After ogling at the lush green surroundings, content people, and well-fed cows for more than an hour, we slowly moved across the field towards the village, consistently discovering newer frames from different angles.
Approaching the Temple
We reached the temple crossing a lot of other traditional building, each more photogenic than the other. As far as the temple is concerned, it is another one of those tower temples prevalent in Himachal. Due to its sheer shape, I feel like calling it the Citadel of Shungchul Mahadev. It is a solid, multi-storied structure. Unfortunately, a new concrete structure is being built just in front of it, blocking the front view. So, most of the good shots I got were from the backside. A sudden hailstorm appeared out of nowhere, making us stop near the temple. But the storm disappeared soon, leaving a dreamy sky behind.
The Devta Arrives
As I’d mentioned earlier, it seemed to be good day with all our motives getting fulfilled and it was now going beyond expectations. Due to the aforementioned marriage, the villagers were taking the deity out for a procession. For those uninitiated with these areas, such practices are common in the Himalayan states. I have seen them many times before, but always from a moving vehicle, unable to photograph properly. Finally, this was the chance to get some clear images of the rituals. We were told that the bridegroom is also one of the bearers of the Lord’s palanquin. They stopped near the Shangchul Mahadev temple and gave us a walnut as “prasad”. After chatting with them for a while, we returned to the homestay.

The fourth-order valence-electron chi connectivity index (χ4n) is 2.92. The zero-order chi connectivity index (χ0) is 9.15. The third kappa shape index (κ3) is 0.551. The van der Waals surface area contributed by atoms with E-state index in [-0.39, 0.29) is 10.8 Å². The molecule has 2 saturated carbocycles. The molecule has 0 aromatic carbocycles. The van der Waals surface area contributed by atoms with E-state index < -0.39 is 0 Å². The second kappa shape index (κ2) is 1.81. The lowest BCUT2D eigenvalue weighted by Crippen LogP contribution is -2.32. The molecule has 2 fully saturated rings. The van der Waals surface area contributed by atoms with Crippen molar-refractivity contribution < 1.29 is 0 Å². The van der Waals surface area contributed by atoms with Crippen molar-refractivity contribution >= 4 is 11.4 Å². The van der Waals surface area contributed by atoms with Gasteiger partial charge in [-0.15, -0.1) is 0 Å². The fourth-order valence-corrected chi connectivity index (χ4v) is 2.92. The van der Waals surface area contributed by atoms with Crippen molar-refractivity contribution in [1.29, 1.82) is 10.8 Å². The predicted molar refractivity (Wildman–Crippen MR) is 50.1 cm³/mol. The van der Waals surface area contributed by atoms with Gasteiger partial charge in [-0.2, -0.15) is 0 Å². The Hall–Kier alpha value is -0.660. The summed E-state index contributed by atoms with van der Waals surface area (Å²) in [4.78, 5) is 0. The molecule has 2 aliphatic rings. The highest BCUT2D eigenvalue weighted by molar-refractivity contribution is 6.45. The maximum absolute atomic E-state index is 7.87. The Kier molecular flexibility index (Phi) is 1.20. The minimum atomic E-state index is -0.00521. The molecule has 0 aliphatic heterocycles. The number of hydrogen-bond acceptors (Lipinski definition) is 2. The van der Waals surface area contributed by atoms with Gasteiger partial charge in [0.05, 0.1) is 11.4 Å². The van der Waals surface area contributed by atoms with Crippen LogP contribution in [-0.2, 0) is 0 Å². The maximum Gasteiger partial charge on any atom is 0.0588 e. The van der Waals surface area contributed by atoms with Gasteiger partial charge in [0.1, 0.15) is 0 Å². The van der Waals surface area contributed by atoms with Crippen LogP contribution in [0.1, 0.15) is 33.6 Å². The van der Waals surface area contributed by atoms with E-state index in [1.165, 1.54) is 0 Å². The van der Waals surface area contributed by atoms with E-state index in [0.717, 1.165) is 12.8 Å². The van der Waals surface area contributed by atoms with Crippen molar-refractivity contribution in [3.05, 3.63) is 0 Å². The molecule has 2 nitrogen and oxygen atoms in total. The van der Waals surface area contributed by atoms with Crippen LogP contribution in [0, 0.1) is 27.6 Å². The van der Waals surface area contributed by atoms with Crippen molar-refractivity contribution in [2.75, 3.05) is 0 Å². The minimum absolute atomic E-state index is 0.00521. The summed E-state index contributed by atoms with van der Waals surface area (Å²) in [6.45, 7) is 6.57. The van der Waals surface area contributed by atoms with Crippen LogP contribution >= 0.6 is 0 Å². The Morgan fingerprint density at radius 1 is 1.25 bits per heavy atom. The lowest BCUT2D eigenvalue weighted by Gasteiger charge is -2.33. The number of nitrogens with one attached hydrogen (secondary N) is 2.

A Fitting Finale
That night we were offered home-cooked food as expected. It was simple food but one of the best ever in terms of taste, served with a generous bowl of homemade ghee. The next morning we had to leave quickly as there was another engagement. I really wished to stay there for a couple more days and trek to the interiors but I think I’ll have to return soon.
Jump to Specific Queries
Shangarh Travel Guide
How to reach Shangarh?
Take a Kullu-Manali bound bus from Delhi or Chandigarh and get down at Aut. Get a bus to Neuli via Sainj but get down just after Ropa, a few KMs before Neuli. From there it a diversion around 10 KMs goes up to the village. This road is not very smooth but still is motorable. It is possible to hike or hitchhike (Remember that you will have to hike UP) but you can also get a shared car going towards the village from Sainj Market. There were no regular buses when I first visited but now there seems to a bus in the afternoon.
Shangarh Bus Timing
The daily bus to Shangarh leaves from Sainj market at 4 PM in the afternoon. It apparently comes down next morning. It is a new development and I will update with more information soon.
What is the right season to visit Shangarh?
All seasons have their own charm in Shangarh. The summer is, of course, the easiest to reach, along with the post-monsoon festive season. The roads will be slippery in the rains. Winters may also be too cold but the snowy landscape has its own attraction.
What are the accommodation options in Shangarh?
You can stay at the place mentioned above, i.e. Ranaji’s Homestay that doesn’t yet have a proper name. It is located very near to the grounds and the Shangchul ji Temple. In the meantime, a couple of other homestays have also opened here and the prices may have increased (we paid next to nothing in 2017, that too with food!). You can also consider the GHNP guesthouse in Ropa just before Neuli, which has dormitories as well as private rooms.
Treks from Shangarh
There are many local trails to the villages and meadows higher up from Sainj. The most famous of them is the Trek to Lapah Village, which takes a few hours from Shangarh.
Data Connectivity in Shangarh
Shangarh is very well-connected in terms fo phone and internet. My airtel SIM was working fine and so, I think it is a good place to be a digital nomad.